agencies should ordinarily enjoy is now hard to justify. We have been 
misled about nearly every aspect of this program.
  President Bush told us ``America does not torture'' while authorizing 
conduct that America itself has prosecuted as crime and war crime, as 
  Vice President Cheney agreed in an interview that waterboarding was 
like ``a dunk in the water'' when it was actually a technique of 
torture from the Spanish Inquisition to Cambodia's killing fields.
  John Yoo, who wrote the original torture opinions, told Esquire 
magazine that waterboarding was only done three times. Public reports 
now indicate that just two detainees were waterboarded 83 times and 183 
times. Khalid Shaikh Mohammed reportedly was waterboarded 183 times. A 
former CIA official had told ABC News: ``KSM lasted the longest on the 
waterboard--about a minute and a half--but once he broke, it never had 
to be used again.''
  We were told that waterboarding was determined to be legal, but we 
were not told how badly the law was ignored and manipulated by the 
Department of Justice's Office of Legal Counsel, nor were we told how 
furiously government and military lawyers tried to reject the defective 
OLC opinions.
  We were told we couldn't second guess the brave CIA officers who did 
this unpleasant duty, and then we found out that the program was led by 
private contractors with no real interrogation experience.
  Former CIA Director Hayden and former Attorney General Mukasey wrote 
that military interrogators need the Army Field Manual to restrain 
abuse by them, a limitation not needed by the experienced experts at 
the CIA.
  Let's look at that. The Army Field Manual is a code of honor, as 
reflected by General Petraeus' May 10, 2000, letter to the troops in 
Iraq. He wrote this:

       Some may argue that we would be more effective if we 
     sanctioned torture or other expedient methods to obtain 
     information from the enemy. They would be wrong. . . . In 
     fact, our experience in applying the interrogation standards 
     laid out in the Army Field Manual . . . shows that the 
     techniques in the manual work effectively and humanely in 
     eliciting information from detainees.
       We are indeed warriors. . . . What sets us apart from our 
     enemies in this fight, however, is how we behave. In 
     everything we do, we must observe the standards and values 
     that dictate that we treat noncombatants and detainees with 
     dignity and respect.

  Military and FBI interrogators, such as Matthew Alexander, Steve 
Keinman, and Ali Soufan, it appears, are the true professionals. We 
know now that the ``experienced interrogators'' referenced by Hayden 
and Mukasey had actually little to no experience.
  Philip Zelikow, who served in the State Department under the Bush 
administration, testified in a subcommittee that I chaired. He said the 
CIA ``had no significant institutional capability to question enemy 
captives'' and ``improvised'' their program of ``cooly calculated 
dehumanizing abuse and physical torment.'' In fact, the CIA cobbled its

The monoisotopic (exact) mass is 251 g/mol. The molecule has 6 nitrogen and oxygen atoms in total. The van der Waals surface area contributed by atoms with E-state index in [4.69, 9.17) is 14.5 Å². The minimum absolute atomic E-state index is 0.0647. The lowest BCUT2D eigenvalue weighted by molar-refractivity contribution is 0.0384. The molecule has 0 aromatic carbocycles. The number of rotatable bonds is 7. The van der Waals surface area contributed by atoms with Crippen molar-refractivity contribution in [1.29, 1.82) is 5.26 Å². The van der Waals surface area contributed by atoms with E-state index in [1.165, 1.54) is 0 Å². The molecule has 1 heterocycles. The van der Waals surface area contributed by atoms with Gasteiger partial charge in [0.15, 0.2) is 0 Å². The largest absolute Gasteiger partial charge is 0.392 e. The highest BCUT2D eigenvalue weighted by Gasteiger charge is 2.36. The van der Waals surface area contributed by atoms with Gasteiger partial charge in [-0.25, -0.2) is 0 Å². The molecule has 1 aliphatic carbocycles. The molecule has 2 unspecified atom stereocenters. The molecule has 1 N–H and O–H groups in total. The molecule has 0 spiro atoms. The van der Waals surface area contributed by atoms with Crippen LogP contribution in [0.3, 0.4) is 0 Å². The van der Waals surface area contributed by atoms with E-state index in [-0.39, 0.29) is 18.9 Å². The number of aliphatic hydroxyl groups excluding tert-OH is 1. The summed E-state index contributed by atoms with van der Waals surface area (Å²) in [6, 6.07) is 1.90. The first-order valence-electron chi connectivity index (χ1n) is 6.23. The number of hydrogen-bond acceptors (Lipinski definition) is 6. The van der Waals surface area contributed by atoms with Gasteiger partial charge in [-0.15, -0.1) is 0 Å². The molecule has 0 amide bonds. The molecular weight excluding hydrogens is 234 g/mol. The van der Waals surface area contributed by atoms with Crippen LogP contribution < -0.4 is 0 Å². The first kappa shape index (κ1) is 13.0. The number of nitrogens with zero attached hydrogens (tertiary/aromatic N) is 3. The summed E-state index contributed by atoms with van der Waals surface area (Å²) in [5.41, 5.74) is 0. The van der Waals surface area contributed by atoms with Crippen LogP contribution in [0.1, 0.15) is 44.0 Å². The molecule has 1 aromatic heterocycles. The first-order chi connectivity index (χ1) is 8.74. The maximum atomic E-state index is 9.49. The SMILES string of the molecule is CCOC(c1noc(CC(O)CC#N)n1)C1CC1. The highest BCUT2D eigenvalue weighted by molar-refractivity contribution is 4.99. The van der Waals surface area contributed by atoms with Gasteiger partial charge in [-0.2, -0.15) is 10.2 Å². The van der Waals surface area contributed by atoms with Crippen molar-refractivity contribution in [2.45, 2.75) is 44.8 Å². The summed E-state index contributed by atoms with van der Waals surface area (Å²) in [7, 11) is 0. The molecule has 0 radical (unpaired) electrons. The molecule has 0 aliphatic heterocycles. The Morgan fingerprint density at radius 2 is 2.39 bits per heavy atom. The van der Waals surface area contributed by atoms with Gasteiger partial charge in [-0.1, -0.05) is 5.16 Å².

program together from techniques used by the SERE Program, designed to 
prepare captured U.S. military personnel for interrogation by tyrant 
regimes who torture not to generate intelligence but to generate 
  Colonel Kleinman submitted testimony for our hearing, in which he 

       These individuals were retired military psychologists who, 
     while having extensive experience in SERE (survival, evasion, 
     resistance, and escape) training, collectively possessed 
     absolutely no firsthand experience in the interrogation of 
     foreign nationals for intelligence purposes.

  To the proud, experienced, and successful interrogators of the 
military and the FBI, I believe Judge Mukasey and General Hayden owe an 
  Finally, we were told that torturing detainees was justified by 
American lives saved--saved as a result of actionable intelligence 
produced on the waterboard. That is the clincher, they stay--lives 
saved at the price of a little unpleasantness. But is it true? That is 
far from clear.
  FBI Director Mueller has said he is unaware of any evidence that 
waterboarding produced actionable information. Nothing I have seen 
convinces me otherwise. The examples we have been able to investigate--
for instance, of Abu Zubaida providing critical intelligence on Khalid 
Shaik Mohammed and Jose Padilla--turned out to be false. The 
information was obtained by regular professional interrogators before 
waterboarding was even authorized.
  As recently as May 10, our former Vice President went on a television 
show to relate that the interrogation process we had in place produced 
from certain key individuals, such as Abu Zubaida--he named him 
specifically--actionable information. Well, we had a hearing inquiring 
into that, and we produced the testimony of the FBI agent who actually 
conducted those interrogations.
  Here is what happened. Abu Zubaida was injured in a firefight and 
captured in Afghanistan. He was flown to an undisclosed location for 
interrogation. The first round of interrogation conducted 
professionally by Soufan and his assistant from the CIA produced such 
significant intelligence information that a jet with doctors on it was 
scrambled from Langley--from this area--and flown to the undisclosed 
location so that the best medical care could be provided to Abu Zubaida 
so he could continue to talk. That was the first round of information.
  In the second interrogation, conducted consistent with professional 
interrogation techniques, Abu Zubaida disclosed that the mastermind of 
9/11 attacks was Khalid Shaik Mohammed. That may be the apex piece of 
intelligence information we have obtained during the course of the